As we stood around munching food and talking with our families I was reminded of how I felt after I finished my first marathon back in December, 2005. I was physically exhausted, emotionally drained but very proud; I could see that same look in their eyes and it made me smile. I think most of us ultra-runners tend to just shrug off the marathon distance as no big deal but watching Dan and Brian push on as they battled cramps and fatigue made me respect the distance again. Both Dan and Brian started out running back in January of this year not with the intention of completing a marathon but simply to lose weight and live a healthier life. After many months of training and hard work they accomplished something that most people never will; everyone CAN finish a marathon but few have the discipline and dedication to actually do it. Way to go Dan, Brian and all of the other First Time Finishers at the Route 66 Marathon!

To view the full results of the Route 66 Marathon click HERE and to view all of the pictures from the race click HERE.

I leave for LA Wednesday morning to visit my good friend and former colleague, Erik, for the Thanksgiving holiday. He actually lives in Venice so we plan to get in some beach running, yoga and hiking over the long weekend as we catch up on old times and discuss what lies ahead in the future.

Wishing all of you a great holiday and Happy Running!

Wednesday, November 14, 2007

Race Day Tips for a Marathon and Beyond

Recently Runner's World Magazine published an article by Amby Burfoot on how to run a "smart" marathon titled, appropriately enough, "Marathon Smarts". This Sunday I'll be running the Route 66 Marathon in Tulsa with my second cousins Dan and Brian and have been thinking about some tips to give them before the marathon. Much of this information is not new and is mentioned in the article but what I have done is to describe my own personal race routine whether I'm running a marathon or a 100 miler.

1. Stick With the Tried and True - I never try out new things on race day. This weekend I'll be wearing my New Balance 902's which have about 60 miles on them along with Injinji socks, my "signature" yellow SLUG jersey, favorite North Face shorts and a Headsweats hat. I've worn all of these items 100's of miles and know that they're comfortable and don't cause any chafing or blisters. For nutrition I'll bring along a few pouches of Hammer Gel and 10 S-Caps both of which I've used many times in training and I'll stick with water only for hydration.

2. Rise and Shine and EAT - The minute I wake up I'll eat a bowl of Nature's Path Optimum Power Cereal and add some raisins of my own; this is a staple for me as I eat it every morning. I usually eat about 2 servings so total with milk and raisins it's around 550 calories; plenty to fuel me for a while. Since we're leaving for Tulsa at 5:00 am (3 hours before the race starts) I'll also eat an Odwalla Bar at about 7:00 am; my favorite kinds are Berries Go Mega and Chocolate Chip Peanut.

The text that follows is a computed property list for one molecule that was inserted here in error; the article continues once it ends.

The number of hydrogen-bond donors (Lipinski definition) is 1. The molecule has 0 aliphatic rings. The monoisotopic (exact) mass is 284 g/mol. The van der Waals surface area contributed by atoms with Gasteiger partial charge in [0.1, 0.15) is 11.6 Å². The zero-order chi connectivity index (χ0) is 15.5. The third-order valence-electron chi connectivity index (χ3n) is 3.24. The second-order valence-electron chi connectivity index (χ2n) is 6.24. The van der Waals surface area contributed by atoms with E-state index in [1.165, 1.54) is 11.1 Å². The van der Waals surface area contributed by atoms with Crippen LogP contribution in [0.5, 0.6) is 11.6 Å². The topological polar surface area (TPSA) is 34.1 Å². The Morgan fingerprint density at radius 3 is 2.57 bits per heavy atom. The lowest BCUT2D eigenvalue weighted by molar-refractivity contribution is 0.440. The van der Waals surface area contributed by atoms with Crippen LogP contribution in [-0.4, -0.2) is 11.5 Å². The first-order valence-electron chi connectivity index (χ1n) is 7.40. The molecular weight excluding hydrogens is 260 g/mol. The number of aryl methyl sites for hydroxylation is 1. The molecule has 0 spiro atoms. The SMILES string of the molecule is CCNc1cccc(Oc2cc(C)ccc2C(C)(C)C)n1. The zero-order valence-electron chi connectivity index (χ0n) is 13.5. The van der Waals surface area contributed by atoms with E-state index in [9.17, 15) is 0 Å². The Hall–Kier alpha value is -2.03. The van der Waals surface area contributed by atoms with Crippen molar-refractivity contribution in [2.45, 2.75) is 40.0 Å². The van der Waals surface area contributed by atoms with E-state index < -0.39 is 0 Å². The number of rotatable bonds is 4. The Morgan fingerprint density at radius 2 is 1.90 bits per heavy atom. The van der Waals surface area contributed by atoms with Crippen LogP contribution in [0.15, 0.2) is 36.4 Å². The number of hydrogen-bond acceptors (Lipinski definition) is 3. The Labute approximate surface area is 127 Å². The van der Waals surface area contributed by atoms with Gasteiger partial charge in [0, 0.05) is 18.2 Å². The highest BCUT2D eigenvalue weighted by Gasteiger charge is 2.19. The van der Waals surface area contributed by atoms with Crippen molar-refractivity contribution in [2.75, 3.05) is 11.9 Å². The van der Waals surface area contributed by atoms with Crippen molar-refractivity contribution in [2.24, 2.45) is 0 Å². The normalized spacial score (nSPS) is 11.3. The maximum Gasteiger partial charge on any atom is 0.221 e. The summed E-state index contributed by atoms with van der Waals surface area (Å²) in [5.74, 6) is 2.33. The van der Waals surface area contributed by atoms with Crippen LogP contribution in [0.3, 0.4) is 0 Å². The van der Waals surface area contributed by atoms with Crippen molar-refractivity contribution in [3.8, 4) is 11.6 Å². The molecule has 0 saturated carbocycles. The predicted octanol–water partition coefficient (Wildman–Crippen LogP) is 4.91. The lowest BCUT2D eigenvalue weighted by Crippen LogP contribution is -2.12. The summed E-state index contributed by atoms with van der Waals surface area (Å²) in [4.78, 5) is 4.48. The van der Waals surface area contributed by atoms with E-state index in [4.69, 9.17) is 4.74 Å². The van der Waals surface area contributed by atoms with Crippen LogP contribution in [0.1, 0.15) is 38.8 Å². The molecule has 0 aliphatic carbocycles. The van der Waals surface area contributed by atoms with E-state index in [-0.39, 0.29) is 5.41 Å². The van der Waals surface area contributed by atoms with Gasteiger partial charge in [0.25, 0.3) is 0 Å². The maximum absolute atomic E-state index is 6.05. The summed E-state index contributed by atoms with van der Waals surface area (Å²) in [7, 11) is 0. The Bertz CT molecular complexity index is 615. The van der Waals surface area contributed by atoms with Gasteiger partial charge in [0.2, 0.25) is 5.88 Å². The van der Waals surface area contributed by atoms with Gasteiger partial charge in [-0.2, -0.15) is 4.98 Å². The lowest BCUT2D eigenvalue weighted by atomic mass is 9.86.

3. You May Be Cold Now But You'll Be Hot Before You Know It - Unless the projected high during the race is below 40 degrees I'll wear a short sleeve shirt and shorts. Sometimes I bring along a throwaway sweatshirt to wear up until the last minute and either toss it or hand it off to my crew. If you wear a throwaway and toss it you won't get it back; most races donate the clothes to charity. I pick up my throwaway shirts at Goodwill for $2; can't go wrong there.

4. No Bloody Nips - I use Body Glide under my arms and on my inner thighs and Nip Guards or band aids (much cheaper) to protect my nipples; this is IMPERATIVE if you are a male. Make sure that you've worn your clothing, shoes and socks before in long training runs so you know they don't cause you any problems; goes back to rule #1.

5. Keep Your Number On Your Shorts (and your shorts on your rear end) - I actually just started this at Kettle since I planned on changing shirts at some point and have been doing it for every race since. It gives you flexibility so you can change on the fly and not worry about transferring the number; I'm assuming that most of you plan on keeping your shorts on for the entire race :-)

6. Perk It Up - I don't drink coffee before a race as it messes with my stomach but I do grab a Soy Latte if there is a Starbucks around. Many people, including my friends Gabe and Deanna, won't run a race without there caffeine fix; personally I can take it or leave it.

7. Save Your Energy For The Race - For distances longer than a marathon I don't warm up at all and this weekend at Tulsa I won't either given the leisurely pace we'll be running. If I'm really going after it in a marathon (which I rarely do anymore) then I'll jog just a bit before and do some light stretches after my muscles are warm; not too much but just enough so that when I start at a 7:00 min./mile pace my body is ready for it. For ultra's there is plenty of time to warm up when the race begins.

8. They Have Water At the Aid Stations - I may sip on water before a race but usually am plenty hydrated going into it; I see a lot of people downing liquids until the last minute and I used to be one of them. Perhaps I am just more lax now but I don't really worry about it; if I'm thirsty I drink but I don't go out of my way to hyper-hydrate. It's not like you're heading into the Sahara; in most marathons water is available every 1-2 miles.

9. Steady Does It - I never do this in marathons but am getting better; I always start out too fast and fade at the end. This is the opposite of how it's supposed to be done as it's better to get faster towards the end (negative split) or at least run an even pace throughout (even split). Most elite marathoners run negative splits as Ryan Hall did in his recent victory at the Olympic Trials.

10. Don't Let Mole Hills Become Mountains - Don't wait to get the rock out of your shoe or adjust your shirt if it's rubbing you in a weird way; these things will only get worse. Catch them before they cause any real problems!